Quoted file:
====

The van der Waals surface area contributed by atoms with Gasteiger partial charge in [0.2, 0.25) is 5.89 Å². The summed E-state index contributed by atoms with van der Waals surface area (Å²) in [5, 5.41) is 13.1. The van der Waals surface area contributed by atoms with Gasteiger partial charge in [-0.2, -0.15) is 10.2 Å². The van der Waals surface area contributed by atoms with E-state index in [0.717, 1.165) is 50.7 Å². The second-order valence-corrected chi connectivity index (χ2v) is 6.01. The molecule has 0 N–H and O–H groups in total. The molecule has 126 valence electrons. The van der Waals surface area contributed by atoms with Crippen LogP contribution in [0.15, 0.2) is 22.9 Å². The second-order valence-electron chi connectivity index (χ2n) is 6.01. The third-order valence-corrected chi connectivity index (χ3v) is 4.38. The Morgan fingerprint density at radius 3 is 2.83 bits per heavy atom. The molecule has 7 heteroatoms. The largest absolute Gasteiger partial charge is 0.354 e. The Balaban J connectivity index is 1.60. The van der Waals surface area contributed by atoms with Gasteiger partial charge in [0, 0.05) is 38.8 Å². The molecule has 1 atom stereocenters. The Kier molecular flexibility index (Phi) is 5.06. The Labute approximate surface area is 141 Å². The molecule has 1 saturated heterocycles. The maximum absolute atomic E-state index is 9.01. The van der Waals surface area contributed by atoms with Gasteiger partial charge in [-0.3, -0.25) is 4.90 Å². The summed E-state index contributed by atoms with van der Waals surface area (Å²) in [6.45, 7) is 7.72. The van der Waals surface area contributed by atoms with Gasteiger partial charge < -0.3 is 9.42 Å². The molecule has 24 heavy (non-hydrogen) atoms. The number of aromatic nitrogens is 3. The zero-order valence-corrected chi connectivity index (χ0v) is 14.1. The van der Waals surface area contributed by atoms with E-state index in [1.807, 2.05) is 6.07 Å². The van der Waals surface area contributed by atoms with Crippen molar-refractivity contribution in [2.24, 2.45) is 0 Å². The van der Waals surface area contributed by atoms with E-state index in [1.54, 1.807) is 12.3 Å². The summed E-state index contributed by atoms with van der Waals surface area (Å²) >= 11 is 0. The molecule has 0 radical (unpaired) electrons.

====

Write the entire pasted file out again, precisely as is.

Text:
The van der Waals surface area contributed by atoms with Gasteiger partial charge in [0.2, 0.25) is 5.89 Å². The summed E-state index contributed by atoms with van der Waals surface area (Å²) in [5, 5.41) is 13.1. The van der Waals surface area contributed by atoms with Gasteiger partial charge in [-0.2, -0.15) is 10.2 Å². The van der Waals surface area contributed by atoms with E-state index in [0.717, 1.165) is 50.7 Å². The second-order valence-corrected chi connectivity index (χ2v) is 6.01. The molecule has 0 N–H and O–H groups in total. The molecule has 126 valence electrons. The van der Waals surface area contributed by atoms with Crippen LogP contribution in [0.15, 0.2) is 22.9 Å². The second-order valence-electron chi connectivity index (χ2n) is 6.01. The third-order valence-corrected chi connectivity index (χ3v) is 4.38. The Morgan fingerprint density at radius 3 is 2.83 bits per heavy atom. The molecule has 7 heteroatoms. The largest absolute Gasteiger partial charge is 0.354 e. The Balaban J connectivity index is 1.60. The van der Waals surface area contributed by atoms with Gasteiger partial charge in [0, 0.05) is 38.8 Å². The molecule has 1 atom stereocenters. The Kier molecular flexibility index (Phi) is 5.06. The Labute approximate surface area is 141 Å². The molecule has 1 saturated heterocycles. The maximum absolute atomic E-state index is 9.01. The van der Waals surface area contributed by atoms with Gasteiger partial charge in [-0.3, -0.25) is 4.90 Å². The summed E-state index contributed by atoms with van der Waals surface area (Å²) in [6.45, 7) is 7.72. The van der Waals surface area contributed by atoms with Gasteiger partial charge < -0.3 is 9.42 Å². The molecule has 24 heavy (non-hydrogen) atoms. The number of aromatic nitrogens is 3. The zero-order valence-corrected chi connectivity index (χ0v) is 14.1. The van der Waals surface area contributed by atoms with E-state index in [1.807, 2.05) is 6.07 Å². The van der Waals surface area contributed by atoms with Crippen molar-refractivity contribution in [2.24, 2.45) is 0 Å². The van der Waals surface area contributed by atoms with E-state index in [1.54, 1.807) is 12.3 Å². The summed E-state index contributed by atoms with van der Waals surface area (Å²) >= 11 is 0. The molecule has 0 radical (unpaired) electrons.